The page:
Examining the microfoundations of human rights support: Evidence from the U.S. and Canada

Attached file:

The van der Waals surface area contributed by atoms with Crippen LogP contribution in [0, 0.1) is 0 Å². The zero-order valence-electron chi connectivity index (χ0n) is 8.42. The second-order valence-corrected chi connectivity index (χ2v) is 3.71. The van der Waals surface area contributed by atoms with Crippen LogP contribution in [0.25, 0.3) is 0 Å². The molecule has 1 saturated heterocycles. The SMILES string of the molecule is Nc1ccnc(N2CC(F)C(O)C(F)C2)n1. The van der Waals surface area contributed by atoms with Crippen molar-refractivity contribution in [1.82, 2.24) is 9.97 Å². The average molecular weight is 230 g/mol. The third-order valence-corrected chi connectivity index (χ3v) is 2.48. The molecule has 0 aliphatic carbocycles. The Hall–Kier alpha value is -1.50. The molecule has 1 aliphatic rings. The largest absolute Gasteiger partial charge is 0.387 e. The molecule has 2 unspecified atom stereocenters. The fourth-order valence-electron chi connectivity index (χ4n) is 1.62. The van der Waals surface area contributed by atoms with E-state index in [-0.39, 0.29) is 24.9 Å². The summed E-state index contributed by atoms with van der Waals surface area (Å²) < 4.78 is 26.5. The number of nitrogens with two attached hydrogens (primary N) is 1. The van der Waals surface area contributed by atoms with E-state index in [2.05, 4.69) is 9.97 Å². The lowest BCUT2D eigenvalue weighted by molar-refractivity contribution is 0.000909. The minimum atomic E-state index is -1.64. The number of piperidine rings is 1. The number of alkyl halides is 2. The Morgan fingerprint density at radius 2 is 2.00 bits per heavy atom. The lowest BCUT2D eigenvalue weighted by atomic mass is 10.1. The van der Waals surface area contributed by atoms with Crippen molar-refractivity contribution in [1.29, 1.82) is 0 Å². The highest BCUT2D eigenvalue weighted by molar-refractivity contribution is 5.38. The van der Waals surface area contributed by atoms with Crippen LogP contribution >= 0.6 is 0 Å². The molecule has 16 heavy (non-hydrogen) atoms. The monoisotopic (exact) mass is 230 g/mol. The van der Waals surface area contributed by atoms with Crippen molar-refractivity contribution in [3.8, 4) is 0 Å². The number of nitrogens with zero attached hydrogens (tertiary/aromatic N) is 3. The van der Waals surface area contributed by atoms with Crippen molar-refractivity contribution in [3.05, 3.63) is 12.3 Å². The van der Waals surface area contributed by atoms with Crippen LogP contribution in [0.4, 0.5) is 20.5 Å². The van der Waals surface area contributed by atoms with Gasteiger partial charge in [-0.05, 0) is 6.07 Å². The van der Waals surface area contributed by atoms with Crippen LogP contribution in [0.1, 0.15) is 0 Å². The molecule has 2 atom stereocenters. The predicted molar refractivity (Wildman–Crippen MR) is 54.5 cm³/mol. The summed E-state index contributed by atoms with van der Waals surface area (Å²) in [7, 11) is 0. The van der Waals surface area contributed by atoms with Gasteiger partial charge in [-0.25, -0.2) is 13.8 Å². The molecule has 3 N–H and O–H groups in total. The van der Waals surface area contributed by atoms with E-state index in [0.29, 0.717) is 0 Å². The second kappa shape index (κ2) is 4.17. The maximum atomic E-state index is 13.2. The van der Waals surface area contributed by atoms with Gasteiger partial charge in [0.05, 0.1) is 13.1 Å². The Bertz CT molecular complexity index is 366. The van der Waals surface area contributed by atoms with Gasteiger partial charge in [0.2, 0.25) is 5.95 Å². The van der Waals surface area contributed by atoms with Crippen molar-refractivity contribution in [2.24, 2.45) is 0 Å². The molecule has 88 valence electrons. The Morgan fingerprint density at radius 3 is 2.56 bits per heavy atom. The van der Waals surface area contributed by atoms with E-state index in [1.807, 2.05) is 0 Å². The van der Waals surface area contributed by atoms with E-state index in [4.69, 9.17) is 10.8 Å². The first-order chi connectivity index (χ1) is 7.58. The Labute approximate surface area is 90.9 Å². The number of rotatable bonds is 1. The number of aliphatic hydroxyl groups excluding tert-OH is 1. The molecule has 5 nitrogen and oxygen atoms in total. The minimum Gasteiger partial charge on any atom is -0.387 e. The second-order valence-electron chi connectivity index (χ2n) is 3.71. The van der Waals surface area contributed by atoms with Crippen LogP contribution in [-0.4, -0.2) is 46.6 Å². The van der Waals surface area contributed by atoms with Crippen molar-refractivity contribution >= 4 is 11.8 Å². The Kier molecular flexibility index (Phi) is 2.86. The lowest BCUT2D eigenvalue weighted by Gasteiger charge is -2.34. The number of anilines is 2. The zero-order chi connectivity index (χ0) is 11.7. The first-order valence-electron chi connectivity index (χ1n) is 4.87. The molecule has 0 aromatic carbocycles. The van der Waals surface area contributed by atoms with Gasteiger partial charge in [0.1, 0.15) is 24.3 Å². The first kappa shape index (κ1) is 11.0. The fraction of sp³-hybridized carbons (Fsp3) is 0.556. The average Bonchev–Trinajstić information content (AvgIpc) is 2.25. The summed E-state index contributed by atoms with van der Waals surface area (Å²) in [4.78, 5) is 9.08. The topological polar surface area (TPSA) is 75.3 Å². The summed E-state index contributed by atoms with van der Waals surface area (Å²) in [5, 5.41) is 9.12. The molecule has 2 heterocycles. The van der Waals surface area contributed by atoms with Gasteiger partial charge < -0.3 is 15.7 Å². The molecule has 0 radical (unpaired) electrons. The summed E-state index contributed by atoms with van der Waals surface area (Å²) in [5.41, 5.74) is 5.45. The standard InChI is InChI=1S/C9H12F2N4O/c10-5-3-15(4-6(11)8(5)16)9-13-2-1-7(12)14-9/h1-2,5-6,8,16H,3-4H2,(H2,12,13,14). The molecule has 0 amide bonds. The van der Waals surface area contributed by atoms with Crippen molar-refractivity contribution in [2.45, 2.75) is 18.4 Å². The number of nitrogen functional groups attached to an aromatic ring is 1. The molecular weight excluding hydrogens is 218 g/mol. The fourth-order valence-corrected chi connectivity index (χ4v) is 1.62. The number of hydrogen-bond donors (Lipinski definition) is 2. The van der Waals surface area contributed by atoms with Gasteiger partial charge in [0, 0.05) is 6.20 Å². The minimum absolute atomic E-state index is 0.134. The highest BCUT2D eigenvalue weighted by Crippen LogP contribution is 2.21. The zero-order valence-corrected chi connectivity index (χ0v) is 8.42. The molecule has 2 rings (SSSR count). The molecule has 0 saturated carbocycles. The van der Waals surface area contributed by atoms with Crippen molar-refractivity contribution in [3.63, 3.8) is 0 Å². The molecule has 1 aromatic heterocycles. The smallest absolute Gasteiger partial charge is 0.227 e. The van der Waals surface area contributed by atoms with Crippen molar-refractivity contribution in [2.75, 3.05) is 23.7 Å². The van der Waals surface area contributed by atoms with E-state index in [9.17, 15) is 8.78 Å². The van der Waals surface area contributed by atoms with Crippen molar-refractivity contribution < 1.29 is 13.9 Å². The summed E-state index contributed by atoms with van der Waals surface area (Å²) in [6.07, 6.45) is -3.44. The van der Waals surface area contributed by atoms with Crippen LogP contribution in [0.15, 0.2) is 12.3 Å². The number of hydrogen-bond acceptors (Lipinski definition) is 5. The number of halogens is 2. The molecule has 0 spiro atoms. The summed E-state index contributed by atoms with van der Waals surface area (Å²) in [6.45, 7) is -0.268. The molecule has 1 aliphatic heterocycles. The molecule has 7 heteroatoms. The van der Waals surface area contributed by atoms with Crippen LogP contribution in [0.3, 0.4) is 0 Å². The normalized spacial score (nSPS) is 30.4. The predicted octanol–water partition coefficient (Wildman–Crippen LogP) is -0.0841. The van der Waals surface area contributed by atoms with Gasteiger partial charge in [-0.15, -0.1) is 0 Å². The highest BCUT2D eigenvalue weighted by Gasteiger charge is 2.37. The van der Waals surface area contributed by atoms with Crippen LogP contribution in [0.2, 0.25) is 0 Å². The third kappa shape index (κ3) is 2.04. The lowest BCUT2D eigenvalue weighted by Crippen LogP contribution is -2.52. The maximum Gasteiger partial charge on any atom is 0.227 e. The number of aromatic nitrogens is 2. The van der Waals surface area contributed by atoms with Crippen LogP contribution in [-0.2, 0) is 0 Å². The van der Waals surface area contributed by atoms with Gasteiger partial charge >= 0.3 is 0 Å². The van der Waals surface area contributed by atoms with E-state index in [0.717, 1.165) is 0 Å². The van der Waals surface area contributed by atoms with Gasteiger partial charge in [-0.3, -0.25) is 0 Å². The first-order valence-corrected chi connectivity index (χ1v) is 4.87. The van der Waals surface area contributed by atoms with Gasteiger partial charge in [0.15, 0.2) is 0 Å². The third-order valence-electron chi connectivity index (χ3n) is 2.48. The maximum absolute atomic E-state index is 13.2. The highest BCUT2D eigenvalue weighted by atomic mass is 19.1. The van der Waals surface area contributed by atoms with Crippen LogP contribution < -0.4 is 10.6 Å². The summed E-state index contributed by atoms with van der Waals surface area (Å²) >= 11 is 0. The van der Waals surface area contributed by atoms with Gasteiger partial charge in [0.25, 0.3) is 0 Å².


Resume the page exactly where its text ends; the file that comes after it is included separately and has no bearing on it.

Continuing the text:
When are individuals likely to support human rights? We argue that public support is a function of the perceived costs of rights and the level of international acceptance of those rights. If human rights policies are framed as either less costly to a country’s economic security or more beneficial to creating desired outcomes, support is more likely. Similarly, when human rights policies are seen as widely accepted by the international community, support is more likely. We contend that for certain human rights, though, a high degree of international backing can drive individual support even for costly rights policies. We test our theoretical expectations by conducing a survey experiment with a novel international sample comprised of citizens across U.S. and Canada. Our findings shed new light on the long debate regarding norm development, the impact of world polity, and the micro-foundations of human rights diffusion. They also have broad implications for how human rights movements can be built, especially when policies are seen as potentially economically costly or dangerous.